On arriving here we found it was not as wild as we had imagined. No sheep wandering down Queen Street (the main thoroughfare in Auckland), the natives were friendly and what’s more, they spoke our language.
We did find some of the customs strange. Late night shopping on Friday until 10pm and then absolutely everything shut down until Monday morning. Bread could be purchased at the local store but no clothes or shoe shops, hairdressers or other shops were open. All very strange to this newcomer.
Another thing that was very odd was that the licensing laws had every pub closing at 6pm. Apparently, most men would leave their offices at 5pm to dash to the nearest pub to get a drink or two or three, before closing time. This changed shortly after we arrived but it was apparently well established.
“1967 The end of the ‘six o’clock swill’
Six p.m. closing for pubs was introduced as a ‘temporary’ wartime measure in December 1917. It was made permanent the following year, ushering in what became know as the ‘six o’clock swill’, as patrons aimed to get their fill before closing time….
A mood for change began to emerge in the 1960s. The growing restaurant industry questioned laws that made it difficult to sell alcohol with meals. People socialising at the local sports club or RSA also sought a change to opening hours. As the number of tourists to New Zealand increased following the arrival of jet air travel, six o’clock closing was increasingly seen as an outdated concept. In 1966 the Licensing Control Commission stated that a uniform law for hours of sale in all places was ‘neither equitable, enforceable, nor in the public interest’.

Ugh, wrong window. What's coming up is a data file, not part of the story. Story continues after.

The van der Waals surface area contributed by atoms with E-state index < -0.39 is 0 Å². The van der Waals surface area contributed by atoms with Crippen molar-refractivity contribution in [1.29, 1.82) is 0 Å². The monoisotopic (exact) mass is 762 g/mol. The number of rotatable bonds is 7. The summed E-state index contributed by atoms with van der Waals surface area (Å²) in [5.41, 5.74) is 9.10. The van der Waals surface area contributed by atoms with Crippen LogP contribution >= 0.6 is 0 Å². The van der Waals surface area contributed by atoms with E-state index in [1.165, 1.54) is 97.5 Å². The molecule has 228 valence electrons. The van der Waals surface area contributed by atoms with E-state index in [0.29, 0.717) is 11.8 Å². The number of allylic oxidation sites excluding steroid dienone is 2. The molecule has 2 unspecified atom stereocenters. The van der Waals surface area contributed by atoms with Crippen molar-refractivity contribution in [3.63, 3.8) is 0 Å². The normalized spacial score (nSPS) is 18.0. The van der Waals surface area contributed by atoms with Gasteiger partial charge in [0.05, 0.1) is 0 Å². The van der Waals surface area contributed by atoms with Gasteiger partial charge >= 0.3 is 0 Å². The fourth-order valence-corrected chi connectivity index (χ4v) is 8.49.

When a second national referendum was held in late September 1967, nearly 64% of voters supported a return to ten o’clock closing. The government wasted little time in acknowledging the result and the new hours were introduced on 9 October.” From New Zealand History on Line
The proximity of the beaches, easy, laid back way of living and all being together made up for any strange things we had to put up with and we all thrived in this new land.
But while I was enjoying my new life, what were my parents thinking? Did they think that though we promised otherwise, they might never see us again? Did they think we would forget them? I know they wished us well but I now wish, when it’s too late of course, that I had discussed this with them. Missed opportunities..
And today June 11 is the 44th anniversary of the day the children and I first arrived in New Zealand. We have left it for a time, as a family and the children separately and me for a time after Robert died, but we have all returned and claim New Zealand as home.
“If I should die think only this of me: that there’s some corner of a foreign field that is forever England. There shall be in that rich earth a richer dust concealed; A dust whom England bore, shaped, made aware; gave once her flowers to love, her ways to roam. A body of England’s, breathing English air, washed by the rivers, blest by suns of home” Rupert Brooke.